Which draws to mind: Who are these people, really: the writers and those who post? What do they actually think? What are their true beliefs? Are they only writing what looks good or popular to say, therefore appearing socially and politically correct? If you met them in person, would you actually enjoy being around them or bolt for the door screaming to yourself, “Whoa, not exactly what I expected!”

Ever since I started participating in social media, I’ve had lots of personal exchanges from those I connect with, and it’s been great. Two which come to mind are one who’s a mega-bestselling author and another that had their book made into a movie. I asked for, and they followed through with some wonderful advice. They graciously gave me their time and counsel without ever even meeting them, although I would jump at the chance.

The people we all meet through social media can be priceless, but we should all guard against replacing them with real relationships, therefore substituting bona fide flesh and blood for focused words on a screen–it kind of goes along with my opinions on replacing personal communication with texting and e-mailing, it just isn’t the same. I for one would love to have a huge party someday with each and every friend, follower, fellow blogger, and whoever else I’m connected to on the internet. To spend time with them, place a hand-in-hand, watch their mannerisms, and listen to the tone of their voices as they speak. It would be an amazing adventure to actually see and sense what brought us all together inside Al Gore’s super creation (once again, Ha Ha).

Now log on and let’s connect, I’d love to meet you!

Randy Mitchell

Mr. Mitchell lives in Dallas, Texas and has spent most of his career as a commercial airline pilot. He’s an avid blogger, movie fan, martial artist, and lover of all things Dallas Cowboys. His first romance novel, Sons in the Clouds, is currently available wherever e-books are sold.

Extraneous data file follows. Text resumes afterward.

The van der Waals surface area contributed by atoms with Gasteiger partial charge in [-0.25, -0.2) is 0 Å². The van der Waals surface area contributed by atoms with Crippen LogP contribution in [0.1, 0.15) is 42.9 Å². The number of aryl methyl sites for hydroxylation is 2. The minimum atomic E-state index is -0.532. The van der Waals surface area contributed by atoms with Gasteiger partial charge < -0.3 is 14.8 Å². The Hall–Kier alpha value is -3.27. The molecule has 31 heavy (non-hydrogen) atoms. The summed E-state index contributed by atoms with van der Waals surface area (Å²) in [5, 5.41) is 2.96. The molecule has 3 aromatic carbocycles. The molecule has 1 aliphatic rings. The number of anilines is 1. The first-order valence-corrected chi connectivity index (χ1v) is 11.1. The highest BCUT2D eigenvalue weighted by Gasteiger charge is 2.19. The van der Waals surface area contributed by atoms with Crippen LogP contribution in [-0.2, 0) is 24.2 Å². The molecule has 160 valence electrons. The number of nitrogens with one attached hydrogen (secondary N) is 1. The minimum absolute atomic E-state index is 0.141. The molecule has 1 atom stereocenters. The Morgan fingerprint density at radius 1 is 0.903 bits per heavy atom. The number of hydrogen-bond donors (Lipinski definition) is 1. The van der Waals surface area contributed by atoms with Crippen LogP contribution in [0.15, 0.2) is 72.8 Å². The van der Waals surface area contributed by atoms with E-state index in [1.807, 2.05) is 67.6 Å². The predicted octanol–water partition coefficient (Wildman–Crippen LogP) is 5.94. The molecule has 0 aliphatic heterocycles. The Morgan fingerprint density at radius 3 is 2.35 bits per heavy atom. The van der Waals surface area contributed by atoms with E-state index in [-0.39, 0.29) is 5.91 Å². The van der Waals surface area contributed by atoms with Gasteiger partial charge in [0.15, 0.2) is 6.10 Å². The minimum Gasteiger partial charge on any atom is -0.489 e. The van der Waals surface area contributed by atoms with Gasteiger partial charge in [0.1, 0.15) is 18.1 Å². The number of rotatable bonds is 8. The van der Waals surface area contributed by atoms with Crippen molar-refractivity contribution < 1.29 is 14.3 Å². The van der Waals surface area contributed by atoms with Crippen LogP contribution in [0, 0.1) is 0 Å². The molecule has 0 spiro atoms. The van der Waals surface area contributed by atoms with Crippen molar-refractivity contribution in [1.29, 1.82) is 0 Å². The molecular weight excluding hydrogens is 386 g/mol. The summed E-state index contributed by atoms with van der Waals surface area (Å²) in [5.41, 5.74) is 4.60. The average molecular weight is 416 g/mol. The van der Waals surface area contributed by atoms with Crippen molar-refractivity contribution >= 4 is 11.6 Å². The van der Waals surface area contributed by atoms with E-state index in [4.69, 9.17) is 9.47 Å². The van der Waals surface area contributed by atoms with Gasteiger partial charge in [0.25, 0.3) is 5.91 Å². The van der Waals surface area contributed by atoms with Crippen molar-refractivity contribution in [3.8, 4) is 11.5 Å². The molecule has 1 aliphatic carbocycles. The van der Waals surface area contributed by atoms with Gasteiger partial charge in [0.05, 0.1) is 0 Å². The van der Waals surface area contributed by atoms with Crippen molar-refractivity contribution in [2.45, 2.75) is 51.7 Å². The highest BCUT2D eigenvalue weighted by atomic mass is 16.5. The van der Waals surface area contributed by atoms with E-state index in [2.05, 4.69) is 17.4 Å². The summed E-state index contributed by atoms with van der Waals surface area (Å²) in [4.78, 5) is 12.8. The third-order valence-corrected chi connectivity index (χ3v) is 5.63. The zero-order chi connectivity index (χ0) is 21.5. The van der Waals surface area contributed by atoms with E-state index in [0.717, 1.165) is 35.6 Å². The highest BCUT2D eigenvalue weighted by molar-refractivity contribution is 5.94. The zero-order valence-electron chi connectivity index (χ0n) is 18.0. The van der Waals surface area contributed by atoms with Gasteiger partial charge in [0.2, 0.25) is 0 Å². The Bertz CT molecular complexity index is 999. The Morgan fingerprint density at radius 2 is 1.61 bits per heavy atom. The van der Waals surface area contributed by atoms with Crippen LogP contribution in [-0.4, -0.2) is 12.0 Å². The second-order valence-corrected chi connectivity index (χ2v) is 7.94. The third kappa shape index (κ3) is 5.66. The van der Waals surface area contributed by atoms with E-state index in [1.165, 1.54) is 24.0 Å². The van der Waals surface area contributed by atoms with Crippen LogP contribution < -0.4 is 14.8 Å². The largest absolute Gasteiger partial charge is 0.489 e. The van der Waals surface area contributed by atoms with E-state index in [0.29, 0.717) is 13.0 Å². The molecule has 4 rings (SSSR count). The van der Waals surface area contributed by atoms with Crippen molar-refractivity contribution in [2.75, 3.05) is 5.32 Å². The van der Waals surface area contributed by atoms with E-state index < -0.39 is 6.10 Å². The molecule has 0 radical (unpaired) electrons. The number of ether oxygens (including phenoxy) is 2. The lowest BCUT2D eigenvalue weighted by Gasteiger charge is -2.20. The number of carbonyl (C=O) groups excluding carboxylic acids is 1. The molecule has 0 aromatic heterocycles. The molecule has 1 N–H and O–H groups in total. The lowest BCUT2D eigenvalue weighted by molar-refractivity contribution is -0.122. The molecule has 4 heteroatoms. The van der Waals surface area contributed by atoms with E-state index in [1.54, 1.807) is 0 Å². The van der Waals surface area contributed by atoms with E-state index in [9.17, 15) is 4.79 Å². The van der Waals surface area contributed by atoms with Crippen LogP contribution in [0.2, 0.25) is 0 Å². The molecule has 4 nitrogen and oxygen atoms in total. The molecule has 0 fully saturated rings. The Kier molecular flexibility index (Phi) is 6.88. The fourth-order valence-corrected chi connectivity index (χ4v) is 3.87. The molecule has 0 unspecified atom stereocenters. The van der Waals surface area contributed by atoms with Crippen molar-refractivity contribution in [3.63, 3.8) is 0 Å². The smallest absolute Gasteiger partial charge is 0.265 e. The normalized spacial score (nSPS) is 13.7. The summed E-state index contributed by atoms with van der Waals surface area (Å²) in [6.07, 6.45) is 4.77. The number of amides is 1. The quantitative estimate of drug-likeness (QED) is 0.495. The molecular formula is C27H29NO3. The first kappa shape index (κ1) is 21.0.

See Randy’s website, The Inspirational Writer.
Connect on Sons in the Clouds on Facebook, Twitter, and LinkedIn.

Watch the Sons in the Clouds book trailer.
Books available online at: Amazon, Barnes & Noble, Sony Reader Store, Apple I-Bookstore, and KoBo.

See Randy’s guest blog from April 26, The Balance of Happiness.


Filed under Branding & Platform, Guest Writers & Bloggers, Social Networking

The line in the social media sand – that’s your integrity

Do your followers and FB friends trust you? Or are you handing out candy like a soccer mom on Halloween?

I have long been an integrity-driven social media envoy. I don’t like your fan page just so you can reach 500 friends or because you have a bet with another writer. I won’t tweet your book if I haven’t read it (or if I didn’t like it).

I share blogs that I find helpful, inspiring, and insightful, not because I made a deal with the blogger. I tweet books and blogs I have read, not because someone said, “I’ll tweet your blog if you tweet by book.”